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Bill McKibben's 'Enough' is not enough to provide hope
May 07, 2007
By Russell D. Moore, Senior V.P. for Academic Administration, Southern Seminary

We debate now whether or not we ought to baptize a repentant four year-old. But will your grandchildren be debating whether or not we should baptize a robot with artificial intelligence? That's one of the questions posed by ecologist Bill McKibben in a book on new horizons in bioethics.

It is hard to imagine someone with whom I would have less in common than McKibben. He is something of a 1960s hippie, a population-control advocating environmentalist who authored a book entitled "Maybe One: The Case for Smaller Families." I disagree with him on many things, and expected to disagree with his 2003 book "Enough: Staying Human in an Engineered Age," which I read recently. Instead of disagreeing all that much, I found myself saying "amen" an awful lot.

In this book, McKibben seeks to lay out the case against what he sees as the "frontiers" of genetic engineering, robotics and nanotechnology, arguing instead for a nearly biblical vision of human nature. Along the way, McKibben points out some aspects of contemporary techno-utopian culture Christians would do well to notice.

McKibben highlights, for instance, the culture-transforming nature of television. He does so in a way that avoids the semi-Pharisaism of some conservative Christians and some liberal intellectuals, both of whom enjoy remarking on how little television they watch. McKibben notes that the effects of television are societal, not just individual or even familial. As he puts it, "You may keep the TV in the closet, but you still live in a TV society."

For McKibben, the loss of human community through our "progress" to individual decontextualization has left us with a radical loneliness and an even more acute fear of death. To answer these terrors, we look to even more technology, and even more freedom. McKibben writes:

"A reasonable definition of a human being is any creature unhinged at the prospect of dying. 'This is what is creaturely about man, this is the repression on which the culture is built,' insists Ernest Becker. That culture covers everything from the pyramids of Egypt to the 'Left Behind' novels now crowding the top of the best-seller charts. Death's overpowering reality drives some to embrace various creeds, or to mummify bodies, or to jog. Some of us try to achieve glory so our names will be 'kept alive'; others to reduce ourselves until we merge with some ultimate reality ... Death is us."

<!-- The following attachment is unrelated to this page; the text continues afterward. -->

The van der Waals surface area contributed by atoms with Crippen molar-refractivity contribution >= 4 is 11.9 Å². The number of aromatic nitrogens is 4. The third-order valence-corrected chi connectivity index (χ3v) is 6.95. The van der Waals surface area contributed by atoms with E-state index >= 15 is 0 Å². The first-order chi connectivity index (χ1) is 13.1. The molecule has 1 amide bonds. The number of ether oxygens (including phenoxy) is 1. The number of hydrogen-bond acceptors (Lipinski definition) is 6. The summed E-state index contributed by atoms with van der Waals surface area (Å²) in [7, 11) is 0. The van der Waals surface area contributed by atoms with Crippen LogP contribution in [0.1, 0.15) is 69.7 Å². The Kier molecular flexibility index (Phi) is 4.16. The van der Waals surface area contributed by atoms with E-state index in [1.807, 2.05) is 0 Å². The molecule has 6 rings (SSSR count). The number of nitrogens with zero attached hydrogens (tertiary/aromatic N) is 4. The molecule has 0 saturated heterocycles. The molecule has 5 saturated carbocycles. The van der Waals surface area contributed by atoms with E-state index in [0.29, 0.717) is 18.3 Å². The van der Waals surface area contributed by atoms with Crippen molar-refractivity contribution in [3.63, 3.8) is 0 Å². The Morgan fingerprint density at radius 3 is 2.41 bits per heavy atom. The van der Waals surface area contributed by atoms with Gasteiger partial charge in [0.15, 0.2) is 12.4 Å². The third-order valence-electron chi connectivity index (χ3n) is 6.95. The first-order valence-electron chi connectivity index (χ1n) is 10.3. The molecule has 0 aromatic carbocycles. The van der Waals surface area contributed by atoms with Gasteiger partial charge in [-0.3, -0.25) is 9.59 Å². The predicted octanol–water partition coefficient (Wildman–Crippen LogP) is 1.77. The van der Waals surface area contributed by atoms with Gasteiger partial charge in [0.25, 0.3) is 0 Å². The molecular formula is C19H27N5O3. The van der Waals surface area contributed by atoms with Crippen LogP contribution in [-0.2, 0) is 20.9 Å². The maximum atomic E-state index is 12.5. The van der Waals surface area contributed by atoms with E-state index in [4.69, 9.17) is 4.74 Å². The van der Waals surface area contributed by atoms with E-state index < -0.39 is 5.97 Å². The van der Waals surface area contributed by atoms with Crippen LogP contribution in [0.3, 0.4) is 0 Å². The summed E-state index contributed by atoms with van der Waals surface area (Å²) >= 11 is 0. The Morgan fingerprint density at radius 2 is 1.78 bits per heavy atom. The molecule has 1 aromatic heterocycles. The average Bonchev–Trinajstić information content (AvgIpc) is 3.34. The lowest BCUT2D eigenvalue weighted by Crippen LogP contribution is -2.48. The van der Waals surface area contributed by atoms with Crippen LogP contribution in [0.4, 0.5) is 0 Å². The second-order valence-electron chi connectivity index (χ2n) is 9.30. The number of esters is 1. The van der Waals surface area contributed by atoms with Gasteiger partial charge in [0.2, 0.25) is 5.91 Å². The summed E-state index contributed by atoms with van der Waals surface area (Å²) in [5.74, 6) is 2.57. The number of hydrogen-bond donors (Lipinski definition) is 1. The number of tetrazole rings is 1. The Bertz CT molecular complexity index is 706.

This is actually a quite perceptive description of the contemporary experience of a humanity held captive to the evil one "through fear of death" (Heb 2:14-15).

McKibben also recognizes that the motives behind "post-human" technologies are often simply the second, third or three-hundredth step behind a sexual revolution that sought to deny the createdness of gender. He cites those who celebrate the fact that a cyborg would "transcend" the old "patriarchal dualisms" of the past. Free from manhood or womanhood, such a being would be "liberated" for "perversity." McKibben might not recognize Romans 1 on a printed page, but he recognizes a flight from one's Creator when he sees it.

He also seems to recognize who his allies are, at least on this: those who worship. Worship for McKibben seems to point to the central truth of human existence: "Man does not live by bread alone but by every word that proceedeth out of the mouth of God."

McKibben asks: "Whom would you worship as your creator if your genes came from Pfizer? If your daily bread came from a magic nanobox? If you had been programmed? Eventually, like all other meanings, religion would wither away. That's a lot of human legacy to dispense with, but we might well do it. According to the technoutopians, we will do it. We have no choice; we inevitably push forward. It is our destiny, and destiny is inescapable. We aren't special."

I don't agree with McKibben on everything, of course. He doesn't distinguish very often between appropriate technologies and utopian ones. Still, the book is sensible, beautiful and apocalyptic in the biblical rather than the pop-ecology sense of the term. He sets forth a chilling portrait of some new challenges the church may face. How will we minister to human clones? How will we preach the Gospel to those who are promised a cure for death itself? By the way, I'm opposed to baptizing robots.

What the book doesn't provide is a vision of ultimate hope. McKibben's ending paragraph is a moving description of a night-time jog past the homes of his neighbors, in which McKibben reflects on the fact that the world, despite its cruelties and sufferings, is not perfect or fair but is enough.

And yet clearly it is not.

What McKibben seems to need, what all of us need, is a harmonious universe, ruled by a righteous humanity beneath a glorious and personal God. "Enough" is not the contemporary equivalent of the Psalms or the Proverbs. There are few answers here. It is more like a contemporary restatement of Ecclesiastes, pointing out the vanity of a self-made existence.

"Enough" is not enough. But it's a good start.

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